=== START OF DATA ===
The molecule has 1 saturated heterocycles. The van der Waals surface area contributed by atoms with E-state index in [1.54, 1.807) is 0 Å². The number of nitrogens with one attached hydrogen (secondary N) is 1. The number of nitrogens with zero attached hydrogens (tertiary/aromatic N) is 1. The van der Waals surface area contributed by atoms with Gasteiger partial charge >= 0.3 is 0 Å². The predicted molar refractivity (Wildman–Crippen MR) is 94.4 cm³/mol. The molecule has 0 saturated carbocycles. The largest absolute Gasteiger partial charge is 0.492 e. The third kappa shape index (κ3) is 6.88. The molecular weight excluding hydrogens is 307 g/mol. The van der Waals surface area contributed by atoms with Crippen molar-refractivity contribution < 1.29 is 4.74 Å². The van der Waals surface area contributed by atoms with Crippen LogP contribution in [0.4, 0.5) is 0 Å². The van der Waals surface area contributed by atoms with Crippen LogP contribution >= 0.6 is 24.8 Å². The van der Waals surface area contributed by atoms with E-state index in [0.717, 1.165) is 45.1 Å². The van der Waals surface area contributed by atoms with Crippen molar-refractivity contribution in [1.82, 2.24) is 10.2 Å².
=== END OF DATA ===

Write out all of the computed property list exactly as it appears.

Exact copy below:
The molecule has 1 saturated heterocycles. The van der Waals surface area contributed by atoms with E-state index in [1.54, 1.807) is 0 Å². The number of nitrogens with one attached hydrogen (secondary N) is 1. The number of nitrogens with zero attached hydrogens (tertiary/aromatic N) is 1. The van der Waals surface area contributed by atoms with Gasteiger partial charge >= 0.3 is 0 Å². The predicted molar refractivity (Wildman–Crippen MR) is 94.4 cm³/mol. The molecule has 0 saturated carbocycles. The largest absolute Gasteiger partial charge is 0.492 e. The third kappa shape index (κ3) is 6.88. The molecular weight excluding hydrogens is 307 g/mol. The van der Waals surface area contributed by atoms with Crippen molar-refractivity contribution < 1.29 is 4.74 Å². The van der Waals surface area contributed by atoms with Crippen LogP contribution in [0.4, 0.5) is 0 Å². The van der Waals surface area contributed by atoms with Crippen LogP contribution >= 0.6 is 24.8 Å². The van der Waals surface area contributed by atoms with E-state index in [0.717, 1.165) is 45.1 Å². The van der Waals surface area contributed by atoms with Crippen molar-refractivity contribution in [1.82, 2.24) is 10.2 Å².